The Bluesign is a standard that can be used by brands, their factories and all the way to their chemical suppliers providing that they meet the Blue Sign requirements. It aims to change the environmental impact of textiles for goods (for the better obvs). It pushes for traceability as brands must use at least 90% BlueSign qualified suppliers throughout the supply chain and document all tier 1 and tier 2 suppliers in order to use the standard. This is important because, like the picture (thanks Bluesign), the brands are often the tip of the iceberg in terms of the products journey.
So how do you get the Blue Sign? The brand/ supplier/ factory must act responsibly and sustainably in regard to the people, environment and resources. This sounds admittedly vague but if you dig into the BlueSign site they have some quite specific regulations – for example on chemical use. They list 600 banned or limited chemicals and allow firms to phase out the use of these which makes the standard more accessible. There is a license fee followed by a yearly fee which Bluesign state is possible to treat as an investment although undoubtedly makes the standard less accessible to smaller brands and suppliers. The BlueSign team independently verify that the requirements are met and can conduct unannounced company visits.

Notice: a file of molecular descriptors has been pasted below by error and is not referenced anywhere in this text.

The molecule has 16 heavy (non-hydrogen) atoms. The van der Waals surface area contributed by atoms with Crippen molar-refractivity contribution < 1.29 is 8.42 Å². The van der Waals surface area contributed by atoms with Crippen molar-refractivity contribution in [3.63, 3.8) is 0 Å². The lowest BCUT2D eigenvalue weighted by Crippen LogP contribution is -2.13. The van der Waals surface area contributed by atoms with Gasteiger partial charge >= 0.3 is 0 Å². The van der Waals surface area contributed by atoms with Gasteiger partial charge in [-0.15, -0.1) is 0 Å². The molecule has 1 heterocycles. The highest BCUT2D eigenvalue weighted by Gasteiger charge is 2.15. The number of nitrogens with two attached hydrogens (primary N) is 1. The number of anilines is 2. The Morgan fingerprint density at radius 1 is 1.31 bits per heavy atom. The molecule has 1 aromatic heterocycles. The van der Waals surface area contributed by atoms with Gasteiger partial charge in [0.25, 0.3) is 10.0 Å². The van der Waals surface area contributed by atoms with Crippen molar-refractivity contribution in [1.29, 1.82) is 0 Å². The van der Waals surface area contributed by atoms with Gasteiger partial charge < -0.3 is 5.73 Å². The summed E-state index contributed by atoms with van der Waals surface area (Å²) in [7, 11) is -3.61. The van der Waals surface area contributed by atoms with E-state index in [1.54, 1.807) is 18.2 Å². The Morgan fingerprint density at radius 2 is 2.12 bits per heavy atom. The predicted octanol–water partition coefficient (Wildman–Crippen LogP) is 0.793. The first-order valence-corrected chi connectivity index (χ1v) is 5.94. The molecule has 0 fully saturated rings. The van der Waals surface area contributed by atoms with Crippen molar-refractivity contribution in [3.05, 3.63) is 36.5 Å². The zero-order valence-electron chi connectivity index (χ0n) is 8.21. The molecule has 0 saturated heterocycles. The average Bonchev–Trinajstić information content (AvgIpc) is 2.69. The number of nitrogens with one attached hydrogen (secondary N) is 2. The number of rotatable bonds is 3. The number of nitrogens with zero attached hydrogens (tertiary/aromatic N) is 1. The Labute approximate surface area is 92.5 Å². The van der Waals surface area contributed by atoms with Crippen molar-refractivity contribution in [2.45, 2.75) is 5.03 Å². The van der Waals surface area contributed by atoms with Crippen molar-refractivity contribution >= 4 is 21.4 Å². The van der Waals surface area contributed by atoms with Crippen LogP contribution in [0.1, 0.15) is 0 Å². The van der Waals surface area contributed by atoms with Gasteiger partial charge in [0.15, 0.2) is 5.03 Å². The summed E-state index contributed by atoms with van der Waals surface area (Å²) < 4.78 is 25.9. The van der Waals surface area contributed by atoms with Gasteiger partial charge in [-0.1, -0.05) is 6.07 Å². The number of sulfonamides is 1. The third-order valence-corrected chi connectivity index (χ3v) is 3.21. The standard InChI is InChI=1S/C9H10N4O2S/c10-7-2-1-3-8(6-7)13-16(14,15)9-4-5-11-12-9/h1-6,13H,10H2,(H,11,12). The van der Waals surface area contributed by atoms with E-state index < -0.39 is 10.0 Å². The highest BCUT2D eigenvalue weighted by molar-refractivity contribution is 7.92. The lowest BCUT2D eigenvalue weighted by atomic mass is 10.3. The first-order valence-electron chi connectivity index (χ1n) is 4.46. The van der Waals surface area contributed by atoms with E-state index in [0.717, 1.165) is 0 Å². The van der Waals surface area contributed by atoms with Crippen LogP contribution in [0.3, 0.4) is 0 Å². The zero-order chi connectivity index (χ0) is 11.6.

There are currently over 500 Bluesign partners! Here’s a short list of some our fave brands: Patagonia / Berghaus / The North Face / Adidas / Outerknown / Everlane / Nike
Learn more at: bluesign.com/en/business